Project Vegetation control on long-term to short-term landscape evolution from thermochronology and remote sensing

Basic data

Title:
Vegetation control on long-term to short-term landscape evolution from thermochronology and remote sensing
Duration:
01/03/2019 to 28/02/2022
Abstract / short description:
This proposal outlines a project that follows the aims of the SPP EarthShape
by investigating the role of biota for Earth’s shaping processes. This study aims to (i) test the primary assumption of EarthShape that all primary areas share a similarlong-term tectonic (rock uplift) history, and (ii) reveal the impact of biota and geomorphologic expression on erosion and sediment transport over millennial timescales along a distinct climate and ecological gradient in the Chilean coastal range.
A current assumption of EarthShape is that all four primary areas share the
same tectonic (rock uplift) history, and consequently observed lateral variations in
topography and surface processes are solely triggered by climate and biota. Tectonic studies and pilot thermochronological data presented in this proposal suggest that this may not be true – which means that there could be a latitudinal gradient in tectonic forcing, thereby biasing any conclusions about biota-topography-erosion relations. We will apply bedrock low-temperature thermochronology (apatite (UTh)/He and fission track method) and thermal-kinematic modelling (PECUBE) to reconstruct the Myr-scale tectonic (rock uplift) history of all four primary areas investigated in EarthShape. Results are highly relevant for observational as well as modelling studies investigating large-scale tectonic-climate-biota interactions and landscape evolution (cf. phase II EarthShape proposals: PIs Ehlers and Hickler, Schaller and van der Kruk, Mutz and Niedermeyer).
Detrital (tracer) thermochronology will be applied to all primary areas of
EarthShape to identify the driving forces of millennial Earth surface processes, such as the links between vegetation cover, geomorphic expression, erosion and sediment transport. This is done by statistically relating the detrital age distributions measured in river sand to the source areas in analysed catchments. Geomorphic and biota metrics will be derived from various remote sensing data. Geomorphic erosion factors will be calculated from digital elevation models (ASTER, LiDAR), whereas vegetation erosion factors will be derived from analysing multispectral satellite data (Sentinel, Landsat) combined with field work. Resulting relative erosion maps will be combined with cosmogenic-nuclide erosion rates (e.g. EarthShape phase I+II, PIs Schereler et al., Schaller and van der Kruk) to derive high-resolution millennial erosion rate maps for all primary areas of EarthShape.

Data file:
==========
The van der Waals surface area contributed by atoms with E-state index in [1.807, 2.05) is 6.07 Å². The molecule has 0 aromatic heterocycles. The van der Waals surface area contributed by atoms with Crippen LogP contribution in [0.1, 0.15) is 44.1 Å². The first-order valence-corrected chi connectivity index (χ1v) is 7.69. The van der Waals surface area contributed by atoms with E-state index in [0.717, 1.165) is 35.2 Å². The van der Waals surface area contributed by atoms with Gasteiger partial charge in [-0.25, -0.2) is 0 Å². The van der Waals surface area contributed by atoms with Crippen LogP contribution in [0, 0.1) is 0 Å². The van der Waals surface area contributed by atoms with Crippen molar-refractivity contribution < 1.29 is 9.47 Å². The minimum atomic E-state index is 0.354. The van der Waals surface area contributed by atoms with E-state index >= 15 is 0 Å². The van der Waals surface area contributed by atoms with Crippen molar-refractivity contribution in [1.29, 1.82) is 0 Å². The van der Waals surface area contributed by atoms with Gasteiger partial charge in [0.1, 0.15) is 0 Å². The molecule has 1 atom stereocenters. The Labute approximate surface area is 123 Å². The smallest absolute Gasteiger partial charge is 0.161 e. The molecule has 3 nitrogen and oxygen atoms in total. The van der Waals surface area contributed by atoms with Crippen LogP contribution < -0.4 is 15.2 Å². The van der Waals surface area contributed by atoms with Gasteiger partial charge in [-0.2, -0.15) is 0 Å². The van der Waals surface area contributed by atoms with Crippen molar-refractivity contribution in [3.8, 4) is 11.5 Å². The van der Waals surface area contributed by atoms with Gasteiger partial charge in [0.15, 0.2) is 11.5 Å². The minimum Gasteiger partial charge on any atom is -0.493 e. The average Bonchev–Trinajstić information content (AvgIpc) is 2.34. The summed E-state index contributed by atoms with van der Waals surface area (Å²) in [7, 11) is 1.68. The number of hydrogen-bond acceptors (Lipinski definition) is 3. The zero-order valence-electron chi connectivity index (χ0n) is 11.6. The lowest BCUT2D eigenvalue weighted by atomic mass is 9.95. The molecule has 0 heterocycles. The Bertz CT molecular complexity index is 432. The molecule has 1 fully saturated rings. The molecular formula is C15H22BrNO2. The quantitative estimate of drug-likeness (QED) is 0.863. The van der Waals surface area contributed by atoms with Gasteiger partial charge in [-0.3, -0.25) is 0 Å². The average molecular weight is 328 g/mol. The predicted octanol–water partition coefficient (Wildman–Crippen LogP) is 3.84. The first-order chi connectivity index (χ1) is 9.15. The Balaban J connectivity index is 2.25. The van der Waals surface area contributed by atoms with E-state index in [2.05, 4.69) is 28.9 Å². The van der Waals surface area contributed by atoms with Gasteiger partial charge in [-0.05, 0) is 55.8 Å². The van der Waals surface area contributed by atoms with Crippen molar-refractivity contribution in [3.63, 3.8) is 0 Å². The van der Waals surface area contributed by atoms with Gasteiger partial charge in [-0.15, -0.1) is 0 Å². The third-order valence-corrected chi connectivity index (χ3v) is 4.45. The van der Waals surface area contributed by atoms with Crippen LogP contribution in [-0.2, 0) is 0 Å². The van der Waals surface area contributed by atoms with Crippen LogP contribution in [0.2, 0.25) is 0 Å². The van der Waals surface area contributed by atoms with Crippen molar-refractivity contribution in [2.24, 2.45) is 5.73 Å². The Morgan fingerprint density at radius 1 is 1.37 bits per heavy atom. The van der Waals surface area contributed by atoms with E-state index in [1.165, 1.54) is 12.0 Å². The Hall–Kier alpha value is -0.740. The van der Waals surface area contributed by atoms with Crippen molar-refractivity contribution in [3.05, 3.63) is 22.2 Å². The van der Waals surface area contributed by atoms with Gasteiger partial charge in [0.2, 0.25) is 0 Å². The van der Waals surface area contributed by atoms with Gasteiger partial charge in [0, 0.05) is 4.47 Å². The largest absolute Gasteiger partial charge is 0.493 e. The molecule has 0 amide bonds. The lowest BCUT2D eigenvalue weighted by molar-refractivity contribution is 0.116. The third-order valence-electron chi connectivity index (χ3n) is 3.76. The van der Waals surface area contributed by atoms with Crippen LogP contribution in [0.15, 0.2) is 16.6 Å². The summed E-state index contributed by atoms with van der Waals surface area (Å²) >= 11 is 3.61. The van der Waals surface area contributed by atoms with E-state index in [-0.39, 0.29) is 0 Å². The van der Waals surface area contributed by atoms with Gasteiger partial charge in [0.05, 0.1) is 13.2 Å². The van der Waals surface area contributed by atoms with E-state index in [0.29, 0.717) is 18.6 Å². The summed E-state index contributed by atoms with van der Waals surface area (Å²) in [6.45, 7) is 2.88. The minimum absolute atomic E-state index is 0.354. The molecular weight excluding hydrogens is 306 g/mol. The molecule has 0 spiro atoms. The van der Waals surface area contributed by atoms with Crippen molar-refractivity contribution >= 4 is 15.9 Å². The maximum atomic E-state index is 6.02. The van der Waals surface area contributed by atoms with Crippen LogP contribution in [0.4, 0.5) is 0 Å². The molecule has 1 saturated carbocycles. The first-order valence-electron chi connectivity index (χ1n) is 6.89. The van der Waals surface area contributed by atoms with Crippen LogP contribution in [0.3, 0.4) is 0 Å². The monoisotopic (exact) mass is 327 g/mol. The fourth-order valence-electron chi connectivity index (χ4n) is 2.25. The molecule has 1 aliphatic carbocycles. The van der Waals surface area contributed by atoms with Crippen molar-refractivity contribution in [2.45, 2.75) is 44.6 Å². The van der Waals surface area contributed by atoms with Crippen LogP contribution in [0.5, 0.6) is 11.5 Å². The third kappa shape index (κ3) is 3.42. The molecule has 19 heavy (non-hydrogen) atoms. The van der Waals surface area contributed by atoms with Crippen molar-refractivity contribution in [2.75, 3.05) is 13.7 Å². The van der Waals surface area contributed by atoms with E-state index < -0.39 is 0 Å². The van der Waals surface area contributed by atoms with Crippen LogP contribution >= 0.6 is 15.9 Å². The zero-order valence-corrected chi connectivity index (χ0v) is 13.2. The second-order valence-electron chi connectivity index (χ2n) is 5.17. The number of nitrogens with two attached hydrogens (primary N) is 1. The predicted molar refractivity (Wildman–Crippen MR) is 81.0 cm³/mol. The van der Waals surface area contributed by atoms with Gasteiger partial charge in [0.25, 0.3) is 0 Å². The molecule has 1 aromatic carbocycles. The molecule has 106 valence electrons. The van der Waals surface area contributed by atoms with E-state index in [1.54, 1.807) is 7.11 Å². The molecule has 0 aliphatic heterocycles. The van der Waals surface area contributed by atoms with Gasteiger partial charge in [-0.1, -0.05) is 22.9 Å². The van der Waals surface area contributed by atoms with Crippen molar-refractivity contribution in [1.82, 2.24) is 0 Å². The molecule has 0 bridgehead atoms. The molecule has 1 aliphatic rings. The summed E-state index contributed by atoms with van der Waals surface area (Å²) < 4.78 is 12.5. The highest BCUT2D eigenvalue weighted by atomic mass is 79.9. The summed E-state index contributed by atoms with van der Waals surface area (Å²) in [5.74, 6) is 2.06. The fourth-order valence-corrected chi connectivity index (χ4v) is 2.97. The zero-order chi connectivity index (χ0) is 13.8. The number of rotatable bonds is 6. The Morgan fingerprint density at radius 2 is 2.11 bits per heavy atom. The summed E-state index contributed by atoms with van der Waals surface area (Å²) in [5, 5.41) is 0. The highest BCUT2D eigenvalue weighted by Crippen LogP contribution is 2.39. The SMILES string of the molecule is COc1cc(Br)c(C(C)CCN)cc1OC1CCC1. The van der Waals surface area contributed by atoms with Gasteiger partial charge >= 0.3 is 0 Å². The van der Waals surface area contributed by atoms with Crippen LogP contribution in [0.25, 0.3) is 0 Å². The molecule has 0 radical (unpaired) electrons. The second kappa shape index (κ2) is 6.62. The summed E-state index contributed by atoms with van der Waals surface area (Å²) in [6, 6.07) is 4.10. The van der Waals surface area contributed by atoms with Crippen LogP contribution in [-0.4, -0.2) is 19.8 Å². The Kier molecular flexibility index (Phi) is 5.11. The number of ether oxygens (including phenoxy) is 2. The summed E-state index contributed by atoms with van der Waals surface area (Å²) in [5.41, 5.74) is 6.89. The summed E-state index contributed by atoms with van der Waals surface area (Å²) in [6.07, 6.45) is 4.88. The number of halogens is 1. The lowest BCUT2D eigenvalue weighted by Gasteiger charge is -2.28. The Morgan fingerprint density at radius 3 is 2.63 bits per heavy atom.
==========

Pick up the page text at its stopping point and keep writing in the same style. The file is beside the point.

We expect that this innovative multi-disciplinary approach (combining
thermochronology and remote sensing data) will advance our understanding of
tectonic-climate-biota landscape dynamics.
Keywords:
thermochronology
Thermochronologie
landscape evolution
erosion
Chile

Involved staff

Managers

Mineralogy and Geodynamics Research Area
Department of Geoscience, Faculty of Science
Mineralogy and Geodynamics Research Area
Department of Geoscience, Faculty of Science
Department of Geoscience
Faculty of Science

Local organizational units

Department of Geoscience
Faculty of Science
University of Tübingen

Funders

Bonn, Nordrhein-Westfalen, Germany
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